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China Beef Announcement Good News For Kansas Cattle Producers

Brian Seifferlein
Harvest Public Media

On Thursday, China announced plans to begin buying beef from the U.S. again. That’s after a 13-year ban based on concerns about Mad Cow disease.

China banned imports of American beef in 2003 after a dairy cow in Washington State was discovered with BSE, also called mad cow disease.

Agriculture Secretary Tom Vilsack said that forced U.S. producers to build exports elsewhere, and a deal with China could further boost the industry.

"We’ve looked, now in the beef industry finally, at equaling and exceeding the level of beef sales as they were prior to the BSE incident in 2003."

Vilsack did caution that the export deal with China is still a work in progress. In recent years the U.S. has also resumed beef exports to South Korea and Japan.

This is likely to be good news for Kansas cattle ranchers. Scarlett Hagins, with the Kansas Livestock Association, says China is a huge market that also has a demand for cuts of beef that don’t sell as well in America. Hagins says it’s not clear when Kansas beef producers could begin shipping to China, because there are still details to work out.

“This is a great first step, but the next step involves the technical negotiations between the countries to establish the rules and protocols for beef produced in the United States to be sold in China,” Hagins says.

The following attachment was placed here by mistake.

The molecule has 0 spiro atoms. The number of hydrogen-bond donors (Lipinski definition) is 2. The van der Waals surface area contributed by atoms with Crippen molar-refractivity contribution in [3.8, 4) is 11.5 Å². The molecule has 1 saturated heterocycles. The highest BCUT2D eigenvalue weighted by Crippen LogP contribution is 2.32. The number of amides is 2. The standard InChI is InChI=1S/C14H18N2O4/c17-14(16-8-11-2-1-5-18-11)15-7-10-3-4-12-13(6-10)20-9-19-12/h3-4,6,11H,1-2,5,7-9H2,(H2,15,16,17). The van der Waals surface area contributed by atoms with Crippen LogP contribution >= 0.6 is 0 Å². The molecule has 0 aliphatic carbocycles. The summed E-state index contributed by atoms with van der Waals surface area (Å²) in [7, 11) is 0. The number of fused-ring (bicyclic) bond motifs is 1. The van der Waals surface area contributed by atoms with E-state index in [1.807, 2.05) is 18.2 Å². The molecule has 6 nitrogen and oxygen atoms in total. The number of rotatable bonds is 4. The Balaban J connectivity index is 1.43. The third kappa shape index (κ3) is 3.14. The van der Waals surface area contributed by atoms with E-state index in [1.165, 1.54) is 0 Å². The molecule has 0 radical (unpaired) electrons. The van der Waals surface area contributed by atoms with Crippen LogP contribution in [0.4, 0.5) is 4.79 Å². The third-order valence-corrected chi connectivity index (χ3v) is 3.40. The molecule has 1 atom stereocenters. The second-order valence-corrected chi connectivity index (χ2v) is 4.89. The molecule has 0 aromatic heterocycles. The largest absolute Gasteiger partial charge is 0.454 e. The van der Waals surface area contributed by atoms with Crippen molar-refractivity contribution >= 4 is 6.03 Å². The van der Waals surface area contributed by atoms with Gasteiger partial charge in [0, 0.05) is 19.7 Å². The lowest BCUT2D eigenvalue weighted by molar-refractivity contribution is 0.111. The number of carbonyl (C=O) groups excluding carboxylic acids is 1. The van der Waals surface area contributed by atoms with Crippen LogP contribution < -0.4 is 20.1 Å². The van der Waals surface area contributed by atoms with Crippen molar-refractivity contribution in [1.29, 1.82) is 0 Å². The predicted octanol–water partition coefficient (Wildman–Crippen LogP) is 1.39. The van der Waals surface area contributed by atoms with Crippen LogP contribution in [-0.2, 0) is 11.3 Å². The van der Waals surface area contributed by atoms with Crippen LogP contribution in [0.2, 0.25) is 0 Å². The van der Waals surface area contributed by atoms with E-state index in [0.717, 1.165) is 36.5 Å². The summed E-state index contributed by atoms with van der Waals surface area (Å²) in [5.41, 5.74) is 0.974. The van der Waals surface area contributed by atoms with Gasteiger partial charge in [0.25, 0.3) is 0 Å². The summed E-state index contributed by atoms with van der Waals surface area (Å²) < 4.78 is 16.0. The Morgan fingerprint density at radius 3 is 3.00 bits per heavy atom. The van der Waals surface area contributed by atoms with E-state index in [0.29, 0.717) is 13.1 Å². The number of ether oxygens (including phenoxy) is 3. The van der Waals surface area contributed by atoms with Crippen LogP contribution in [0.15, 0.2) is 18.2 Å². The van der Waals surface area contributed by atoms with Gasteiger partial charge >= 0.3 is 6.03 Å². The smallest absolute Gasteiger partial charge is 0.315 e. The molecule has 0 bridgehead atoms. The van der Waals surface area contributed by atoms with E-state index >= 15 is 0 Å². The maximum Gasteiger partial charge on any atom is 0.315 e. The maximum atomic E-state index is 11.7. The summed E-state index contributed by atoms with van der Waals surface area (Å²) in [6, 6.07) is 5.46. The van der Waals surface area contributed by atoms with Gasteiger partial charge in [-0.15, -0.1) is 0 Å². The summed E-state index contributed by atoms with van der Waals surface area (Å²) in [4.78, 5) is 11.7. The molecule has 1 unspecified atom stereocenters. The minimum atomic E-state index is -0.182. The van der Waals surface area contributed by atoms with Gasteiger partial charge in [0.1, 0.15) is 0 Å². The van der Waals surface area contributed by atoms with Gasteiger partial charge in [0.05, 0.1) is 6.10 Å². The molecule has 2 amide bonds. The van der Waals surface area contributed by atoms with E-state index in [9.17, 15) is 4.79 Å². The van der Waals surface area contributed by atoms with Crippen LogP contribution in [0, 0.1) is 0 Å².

In response to the ban lift, Gov. Sam Brownback issued the following statement:

“This is tremendous news for Kansas farmers and ranchers and presents an opportunity to provide the growing middle class in China with high-quality Kansas beef. While our governments must continue to work closely on specific trade details to ensure a final agreement is based on sound science, this is an important and very positive step forward for the U.S. beef industry. “I have and will continue to support opportunities to add more value to Kansas agriculture, and one important way to do that is through expanded market access around the globe. This is very positive news for the beef industry, and I look forward to learning more details as further progress is made in opening this key market.”

Stephen Koranda is Statehouse reporter for Kansas Public Radio and the Kansas News Service, a collaboration of KCUR, KMUW, Kansas Public Radio and High Plains Radio covering health, education and politics.
Harvest Public Media's reporter at NET News, where he started as Morning Edition host in 2008. He joined Harvest Public Media in July 2012. Grant has visited coal plants, dairy farms, horse tracks and hospitals to cover a variety of stories. Before going to Nebraska, Grant studied mass communication as a grad student at Miami University in Oxford, Ohio, and completed his undergrad at Buena Vista University in Storm Lake, Iowa. He grew up on a farm in southwestern Iowa where he listened to public radio in the tractor, but has taken up city life in Lincoln, Neb.